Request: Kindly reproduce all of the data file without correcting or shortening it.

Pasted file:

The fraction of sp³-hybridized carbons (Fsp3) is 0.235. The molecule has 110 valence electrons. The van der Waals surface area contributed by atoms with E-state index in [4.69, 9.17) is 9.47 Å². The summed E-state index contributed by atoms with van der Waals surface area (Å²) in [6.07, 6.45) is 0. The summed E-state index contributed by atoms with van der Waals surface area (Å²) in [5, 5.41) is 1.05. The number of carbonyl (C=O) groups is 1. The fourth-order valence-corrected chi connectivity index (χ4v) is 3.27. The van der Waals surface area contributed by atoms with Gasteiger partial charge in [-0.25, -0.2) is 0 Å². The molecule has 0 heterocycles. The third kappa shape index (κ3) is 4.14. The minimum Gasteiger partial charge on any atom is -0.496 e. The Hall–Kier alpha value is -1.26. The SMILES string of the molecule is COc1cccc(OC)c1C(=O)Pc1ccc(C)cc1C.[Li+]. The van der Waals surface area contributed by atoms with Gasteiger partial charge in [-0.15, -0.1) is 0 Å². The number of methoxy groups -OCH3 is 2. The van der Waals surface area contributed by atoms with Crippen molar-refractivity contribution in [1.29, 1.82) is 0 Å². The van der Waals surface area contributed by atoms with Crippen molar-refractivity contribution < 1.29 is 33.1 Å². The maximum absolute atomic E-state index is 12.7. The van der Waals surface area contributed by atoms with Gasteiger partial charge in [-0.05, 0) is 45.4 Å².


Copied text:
The fraction of sp³-hybridized carbons (Fsp3) is 0.235. The molecule has 110 valence electrons. The van der Waals surface area contributed by atoms with E-state index in [4.69, 9.17) is 9.47 Å². The summed E-state index contributed by atoms with van der Waals surface area (Å²) in [6.07, 6.45) is 0. The summed E-state index contributed by atoms with van der Waals surface area (Å²) in [5, 5.41) is 1.05. The number of carbonyl (C=O) groups is 1. The fourth-order valence-corrected chi connectivity index (χ4v) is 3.27. The van der Waals surface area contributed by atoms with Gasteiger partial charge in [-0.25, -0.2) is 0 Å². The molecule has 0 heterocycles. The third kappa shape index (κ3) is 4.14. The minimum Gasteiger partial charge on any atom is -0.496 e. The Hall–Kier alpha value is -1.26. The SMILES string of the molecule is COc1cccc(OC)c1C(=O)Pc1ccc(C)cc1C.[Li+]. The van der Waals surface area contributed by atoms with Gasteiger partial charge in [-0.15, -0.1) is 0 Å². The number of methoxy groups -OCH3 is 2. The van der Waals surface area contributed by atoms with Crippen molar-refractivity contribution in [1.29, 1.82) is 0 Å². The van der Waals surface area contributed by atoms with Crippen molar-refractivity contribution < 1.29 is 33.1 Å². The maximum absolute atomic E-state index is 12.7. The van der Waals surface area contributed by atoms with Gasteiger partial charge in [-0.05, 0) is 45.4 Å².